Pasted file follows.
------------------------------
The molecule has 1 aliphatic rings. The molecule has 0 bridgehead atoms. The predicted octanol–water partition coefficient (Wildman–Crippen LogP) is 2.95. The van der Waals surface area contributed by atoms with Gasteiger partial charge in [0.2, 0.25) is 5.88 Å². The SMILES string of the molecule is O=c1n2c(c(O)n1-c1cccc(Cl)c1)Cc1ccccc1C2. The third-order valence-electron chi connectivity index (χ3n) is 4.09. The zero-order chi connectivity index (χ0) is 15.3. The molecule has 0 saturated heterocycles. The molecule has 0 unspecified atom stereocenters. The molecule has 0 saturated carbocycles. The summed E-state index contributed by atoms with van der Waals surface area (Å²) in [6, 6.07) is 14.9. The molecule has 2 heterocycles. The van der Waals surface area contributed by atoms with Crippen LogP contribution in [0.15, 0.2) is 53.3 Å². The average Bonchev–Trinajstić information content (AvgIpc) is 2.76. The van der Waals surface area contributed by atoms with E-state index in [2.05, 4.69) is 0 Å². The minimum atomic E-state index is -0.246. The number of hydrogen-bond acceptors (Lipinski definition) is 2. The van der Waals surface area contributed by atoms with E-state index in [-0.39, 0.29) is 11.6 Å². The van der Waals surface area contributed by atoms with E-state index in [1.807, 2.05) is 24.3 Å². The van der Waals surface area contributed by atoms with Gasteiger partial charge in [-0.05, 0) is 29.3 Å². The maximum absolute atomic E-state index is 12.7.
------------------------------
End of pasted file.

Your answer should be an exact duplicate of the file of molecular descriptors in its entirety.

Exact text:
The molecule has 1 aliphatic rings. The molecule has 0 bridgehead atoms. The predicted octanol–water partition coefficient (Wildman–Crippen LogP) is 2.95. The van der Waals surface area contributed by atoms with Gasteiger partial charge in [0.2, 0.25) is 5.88 Å². The SMILES string of the molecule is O=c1n2c(c(O)n1-c1cccc(Cl)c1)Cc1ccccc1C2. The third-order valence-electron chi connectivity index (χ3n) is 4.09. The zero-order chi connectivity index (χ0) is 15.3. The molecule has 0 saturated heterocycles. The molecule has 0 unspecified atom stereocenters. The molecule has 0 saturated carbocycles. The summed E-state index contributed by atoms with van der Waals surface area (Å²) in [6, 6.07) is 14.9. The molecule has 2 heterocycles. The van der Waals surface area contributed by atoms with Crippen LogP contribution in [0.15, 0.2) is 53.3 Å². The average Bonchev–Trinajstić information content (AvgIpc) is 2.76. The van der Waals surface area contributed by atoms with E-state index in [2.05, 4.69) is 0 Å². The minimum atomic E-state index is -0.246. The number of hydrogen-bond acceptors (Lipinski definition) is 2. The van der Waals surface area contributed by atoms with E-state index in [-0.39, 0.29) is 11.6 Å². The van der Waals surface area contributed by atoms with E-state index in [1.807, 2.05) is 24.3 Å². The van der Waals surface area contributed by atoms with Gasteiger partial charge in [-0.05, 0) is 29.3 Å². The maximum absolute atomic E-state index is 12.7.